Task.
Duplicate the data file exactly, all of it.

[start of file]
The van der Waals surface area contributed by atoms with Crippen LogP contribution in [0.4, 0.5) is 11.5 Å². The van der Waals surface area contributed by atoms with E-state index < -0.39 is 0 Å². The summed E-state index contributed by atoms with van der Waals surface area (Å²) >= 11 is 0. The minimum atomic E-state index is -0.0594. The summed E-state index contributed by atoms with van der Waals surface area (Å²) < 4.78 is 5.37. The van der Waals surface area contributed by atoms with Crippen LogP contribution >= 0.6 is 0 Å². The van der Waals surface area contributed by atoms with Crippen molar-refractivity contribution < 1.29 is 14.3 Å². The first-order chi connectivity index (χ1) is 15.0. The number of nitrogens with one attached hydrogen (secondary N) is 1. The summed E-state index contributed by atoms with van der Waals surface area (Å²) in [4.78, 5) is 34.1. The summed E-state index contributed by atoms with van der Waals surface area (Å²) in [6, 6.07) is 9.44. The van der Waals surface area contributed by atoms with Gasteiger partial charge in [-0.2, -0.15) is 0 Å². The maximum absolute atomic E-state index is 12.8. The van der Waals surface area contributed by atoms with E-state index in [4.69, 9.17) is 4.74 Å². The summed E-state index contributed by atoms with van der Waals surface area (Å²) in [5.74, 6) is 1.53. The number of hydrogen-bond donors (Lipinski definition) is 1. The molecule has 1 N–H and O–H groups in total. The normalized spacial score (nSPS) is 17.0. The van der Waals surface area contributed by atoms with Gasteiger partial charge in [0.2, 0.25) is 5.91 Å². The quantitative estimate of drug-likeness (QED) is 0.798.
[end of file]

The van der Waals surface area contributed by atoms with Crippen LogP contribution in [0.4, 0.5) is 11.5 Å². The van der Waals surface area contributed by atoms with E-state index < -0.39 is 0 Å². The summed E-state index contributed by atoms with van der Waals surface area (Å²) >= 11 is 0. The minimum atomic E-state index is -0.0594. The summed E-state index contributed by atoms with van der Waals surface area (Å²) < 4.78 is 5.37. The van der Waals surface area contributed by atoms with Crippen LogP contribution >= 0.6 is 0 Å². The van der Waals surface area contributed by atoms with Crippen molar-refractivity contribution < 1.29 is 14.3 Å². The first-order chi connectivity index (χ1) is 15.0. The number of nitrogens with one attached hydrogen (secondary N) is 1. The summed E-state index contributed by atoms with van der Waals surface area (Å²) in [4.78, 5) is 34.1. The summed E-state index contributed by atoms with van der Waals surface area (Å²) in [6, 6.07) is 9.44. The van der Waals surface area contributed by atoms with Gasteiger partial charge in [-0.2, -0.15) is 0 Å². The maximum absolute atomic E-state index is 12.8. The van der Waals surface area contributed by atoms with E-state index in [4.69, 9.17) is 4.74 Å². The summed E-state index contributed by atoms with van der Waals surface area (Å²) in [5.74, 6) is 1.53. The number of hydrogen-bond donors (Lipinski definition) is 1. The molecule has 1 N–H and O–H groups in total. The normalized spacial score (nSPS) is 17.0. The van der Waals surface area contributed by atoms with Gasteiger partial charge in [0.2, 0.25) is 5.91 Å². The quantitative estimate of drug-likeness (QED) is 0.798.